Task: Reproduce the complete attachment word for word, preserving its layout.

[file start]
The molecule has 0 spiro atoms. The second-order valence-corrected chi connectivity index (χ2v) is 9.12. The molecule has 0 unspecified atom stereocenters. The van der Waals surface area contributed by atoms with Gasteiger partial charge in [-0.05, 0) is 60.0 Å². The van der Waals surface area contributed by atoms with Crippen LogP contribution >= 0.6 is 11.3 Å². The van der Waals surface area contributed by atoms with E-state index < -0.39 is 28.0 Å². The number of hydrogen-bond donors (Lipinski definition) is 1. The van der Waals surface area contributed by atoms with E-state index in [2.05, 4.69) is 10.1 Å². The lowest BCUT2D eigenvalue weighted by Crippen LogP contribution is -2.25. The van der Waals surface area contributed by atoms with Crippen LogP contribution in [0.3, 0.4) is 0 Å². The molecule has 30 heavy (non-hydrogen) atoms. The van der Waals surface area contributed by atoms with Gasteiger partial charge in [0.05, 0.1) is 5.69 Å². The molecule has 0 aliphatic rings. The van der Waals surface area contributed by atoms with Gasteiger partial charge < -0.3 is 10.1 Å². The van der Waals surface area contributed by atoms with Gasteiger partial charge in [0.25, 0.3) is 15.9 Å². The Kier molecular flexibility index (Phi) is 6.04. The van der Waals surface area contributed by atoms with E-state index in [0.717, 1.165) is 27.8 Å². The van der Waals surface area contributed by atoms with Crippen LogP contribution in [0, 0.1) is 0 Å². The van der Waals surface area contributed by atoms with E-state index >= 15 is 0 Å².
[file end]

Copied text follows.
The molecule has 0 spiro atoms. The second-order valence-corrected chi connectivity index (χ2v) is 9.12. The molecule has 0 unspecified atom stereocenters. The van der Waals surface area contributed by atoms with Gasteiger partial charge in [-0.05, 0) is 60.0 Å². The van der Waals surface area contributed by atoms with Crippen LogP contribution >= 0.6 is 11.3 Å². The van der Waals surface area contributed by atoms with E-state index < -0.39 is 28.0 Å². The number of hydrogen-bond donors (Lipinski definition) is 1. The van der Waals surface area contributed by atoms with E-state index in [2.05, 4.69) is 10.1 Å². The lowest BCUT2D eigenvalue weighted by Crippen LogP contribution is -2.25. The van der Waals surface area contributed by atoms with Crippen LogP contribution in [0.3, 0.4) is 0 Å². The molecule has 30 heavy (non-hydrogen) atoms. The van der Waals surface area contributed by atoms with Gasteiger partial charge in [0.05, 0.1) is 5.69 Å². The molecule has 0 aliphatic rings. The van der Waals surface area contributed by atoms with Gasteiger partial charge < -0.3 is 10.1 Å². The van der Waals surface area contributed by atoms with Gasteiger partial charge in [0.25, 0.3) is 15.9 Å². The Kier molecular flexibility index (Phi) is 6.04. The van der Waals surface area contributed by atoms with E-state index in [0.717, 1.165) is 27.8 Å². The van der Waals surface area contributed by atoms with Crippen LogP contribution in [0, 0.1) is 0 Å². The van der Waals surface area contributed by atoms with E-state index >= 15 is 0 Å².